It depends on the blur type. Usually:
Motion blur happens if the camera moves during the exposure. When shooting hand held with a 300mm on an APS-C camera, you should shoot at something faster than 1/500s(*). If the lens features image stabilization you can go down to about 1/100 and still have clear shots. You can also use a tripod or a monopod.
Focus blur happens if the focus is not correct:
- The camera focused somewhere else in the picture
- The camera focus is innaccurate (front/back focus). This can be tested by shooting a fixed target (newspaper taped on a wall) with similar settings at a similar distance.
Zooms have a rather shallow depth of field. Having the lens wide open requires a very accurate focus, things can be mitigated by closing a bit (using the lens around f/8, for instance)
Assuming good focus and rock-solid tripod, this can come from a lens that is a bit soft because it is used at its extremes (focal length and aperture). Try to de-zoom a bit and close a bit.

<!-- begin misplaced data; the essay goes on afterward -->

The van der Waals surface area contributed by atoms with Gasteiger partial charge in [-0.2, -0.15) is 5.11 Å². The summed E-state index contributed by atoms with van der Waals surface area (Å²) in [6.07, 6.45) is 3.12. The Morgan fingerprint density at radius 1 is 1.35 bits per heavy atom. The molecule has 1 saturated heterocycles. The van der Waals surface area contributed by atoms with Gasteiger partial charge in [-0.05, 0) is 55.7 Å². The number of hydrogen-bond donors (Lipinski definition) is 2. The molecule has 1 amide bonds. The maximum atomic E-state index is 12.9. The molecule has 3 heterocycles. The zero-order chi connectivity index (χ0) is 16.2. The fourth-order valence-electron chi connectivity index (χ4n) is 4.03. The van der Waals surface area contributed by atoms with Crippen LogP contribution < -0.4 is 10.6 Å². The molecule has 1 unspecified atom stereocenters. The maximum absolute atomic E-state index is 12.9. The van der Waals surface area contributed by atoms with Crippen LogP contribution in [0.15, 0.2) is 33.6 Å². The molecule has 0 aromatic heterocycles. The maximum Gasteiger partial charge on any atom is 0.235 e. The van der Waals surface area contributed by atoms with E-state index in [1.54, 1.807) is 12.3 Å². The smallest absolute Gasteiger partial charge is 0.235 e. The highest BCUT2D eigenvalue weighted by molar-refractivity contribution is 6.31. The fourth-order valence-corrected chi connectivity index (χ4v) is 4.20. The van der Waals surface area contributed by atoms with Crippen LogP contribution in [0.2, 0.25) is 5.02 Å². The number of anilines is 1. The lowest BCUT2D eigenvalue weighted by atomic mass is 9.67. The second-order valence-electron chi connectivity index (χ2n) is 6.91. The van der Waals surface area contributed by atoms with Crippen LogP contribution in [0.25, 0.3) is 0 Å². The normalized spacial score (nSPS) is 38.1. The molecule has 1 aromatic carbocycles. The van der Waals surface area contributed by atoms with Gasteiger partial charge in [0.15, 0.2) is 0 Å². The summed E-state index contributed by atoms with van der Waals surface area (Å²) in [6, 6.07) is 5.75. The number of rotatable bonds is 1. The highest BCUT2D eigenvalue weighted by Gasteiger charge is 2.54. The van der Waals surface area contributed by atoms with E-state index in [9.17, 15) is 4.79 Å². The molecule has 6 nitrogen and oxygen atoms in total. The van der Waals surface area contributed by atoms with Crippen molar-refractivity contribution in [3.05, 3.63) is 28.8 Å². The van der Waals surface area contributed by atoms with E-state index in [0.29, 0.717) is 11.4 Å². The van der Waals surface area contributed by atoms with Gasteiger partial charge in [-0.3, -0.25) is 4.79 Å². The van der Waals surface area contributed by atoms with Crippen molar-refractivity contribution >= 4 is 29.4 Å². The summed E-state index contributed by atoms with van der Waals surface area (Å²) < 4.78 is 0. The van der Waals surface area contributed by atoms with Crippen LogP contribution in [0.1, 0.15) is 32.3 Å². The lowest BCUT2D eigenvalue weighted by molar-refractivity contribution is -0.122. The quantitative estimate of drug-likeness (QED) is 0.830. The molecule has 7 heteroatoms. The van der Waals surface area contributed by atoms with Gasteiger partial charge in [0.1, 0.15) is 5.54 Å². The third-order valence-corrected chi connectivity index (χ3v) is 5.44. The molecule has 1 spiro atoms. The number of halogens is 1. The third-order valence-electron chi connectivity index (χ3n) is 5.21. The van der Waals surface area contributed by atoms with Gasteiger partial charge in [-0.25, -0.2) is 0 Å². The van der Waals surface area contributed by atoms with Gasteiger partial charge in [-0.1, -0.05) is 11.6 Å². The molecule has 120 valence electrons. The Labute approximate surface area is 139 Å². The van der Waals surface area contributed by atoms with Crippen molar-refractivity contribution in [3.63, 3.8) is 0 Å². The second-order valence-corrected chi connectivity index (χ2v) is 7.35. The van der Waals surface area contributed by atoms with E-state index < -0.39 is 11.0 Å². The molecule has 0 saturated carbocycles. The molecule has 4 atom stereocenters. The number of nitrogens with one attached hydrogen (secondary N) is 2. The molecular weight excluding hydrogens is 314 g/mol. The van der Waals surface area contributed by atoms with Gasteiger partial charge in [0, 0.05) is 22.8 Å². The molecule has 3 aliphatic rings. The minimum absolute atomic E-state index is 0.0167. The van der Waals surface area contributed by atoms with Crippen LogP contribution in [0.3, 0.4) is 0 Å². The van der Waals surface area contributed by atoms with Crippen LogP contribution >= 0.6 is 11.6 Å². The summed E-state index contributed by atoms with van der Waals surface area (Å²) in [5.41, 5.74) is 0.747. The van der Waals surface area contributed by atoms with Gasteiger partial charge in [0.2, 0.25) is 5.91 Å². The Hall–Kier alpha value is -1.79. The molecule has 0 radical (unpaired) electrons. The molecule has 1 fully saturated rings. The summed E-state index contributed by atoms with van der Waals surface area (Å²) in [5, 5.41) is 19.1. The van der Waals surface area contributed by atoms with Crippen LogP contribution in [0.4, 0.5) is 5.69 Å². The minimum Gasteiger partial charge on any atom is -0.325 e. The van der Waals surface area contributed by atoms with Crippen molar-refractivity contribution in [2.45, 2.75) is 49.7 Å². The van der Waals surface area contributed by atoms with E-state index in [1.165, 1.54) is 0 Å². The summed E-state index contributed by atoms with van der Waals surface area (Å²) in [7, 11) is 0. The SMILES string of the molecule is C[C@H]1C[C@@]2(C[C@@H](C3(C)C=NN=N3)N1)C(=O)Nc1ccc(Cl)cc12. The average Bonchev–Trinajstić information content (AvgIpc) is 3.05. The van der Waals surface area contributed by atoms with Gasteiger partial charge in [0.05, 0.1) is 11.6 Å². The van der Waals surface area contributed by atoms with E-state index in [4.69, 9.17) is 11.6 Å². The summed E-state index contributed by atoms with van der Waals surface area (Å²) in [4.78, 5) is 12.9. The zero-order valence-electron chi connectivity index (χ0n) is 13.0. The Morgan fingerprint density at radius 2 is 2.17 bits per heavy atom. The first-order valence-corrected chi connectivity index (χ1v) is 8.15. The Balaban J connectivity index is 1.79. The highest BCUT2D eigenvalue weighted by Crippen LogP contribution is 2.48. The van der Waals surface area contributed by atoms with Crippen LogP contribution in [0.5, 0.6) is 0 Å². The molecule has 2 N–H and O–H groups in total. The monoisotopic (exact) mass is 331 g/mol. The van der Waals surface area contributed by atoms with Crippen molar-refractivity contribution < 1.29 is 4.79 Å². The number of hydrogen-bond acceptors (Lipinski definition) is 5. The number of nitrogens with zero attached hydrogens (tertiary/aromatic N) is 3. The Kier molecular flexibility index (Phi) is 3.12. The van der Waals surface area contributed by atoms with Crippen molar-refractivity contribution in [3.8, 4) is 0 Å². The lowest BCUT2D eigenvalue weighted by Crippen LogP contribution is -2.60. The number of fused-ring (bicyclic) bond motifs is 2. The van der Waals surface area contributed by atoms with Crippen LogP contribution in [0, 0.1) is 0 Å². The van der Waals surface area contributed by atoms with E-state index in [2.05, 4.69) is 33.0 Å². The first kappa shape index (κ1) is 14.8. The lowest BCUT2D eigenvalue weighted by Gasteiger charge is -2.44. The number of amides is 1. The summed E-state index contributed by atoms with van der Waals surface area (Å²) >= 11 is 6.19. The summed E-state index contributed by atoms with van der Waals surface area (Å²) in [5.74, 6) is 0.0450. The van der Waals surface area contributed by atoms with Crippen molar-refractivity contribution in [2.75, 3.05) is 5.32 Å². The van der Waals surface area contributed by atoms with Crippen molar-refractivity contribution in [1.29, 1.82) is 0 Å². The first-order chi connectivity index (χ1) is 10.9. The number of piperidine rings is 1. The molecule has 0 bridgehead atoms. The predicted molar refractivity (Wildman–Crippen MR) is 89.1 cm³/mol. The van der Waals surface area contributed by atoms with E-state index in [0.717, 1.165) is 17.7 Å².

Using faster speeds and smaller apertures may require to increase ISO, resulting in more noise. Photography is often a matter of choosing your lesser evil...
Then, pixel-peeping one's pictures is always disappointing :)
(*) This comes from the "1/f" rule. When hand-held, a full-frame camera without stabilization, you should use a speed faster that the reciprocal of the focal lengh, for instance 1/250s if your lens is a 200mm. On an APS-C cameras you have to take in account the crop factor and multiply the result by 1.5-1.6 (this usually the "next" speed, so 1/400s). But this rule if for overall sharpness, if you pixel-peep you need even faster exposures.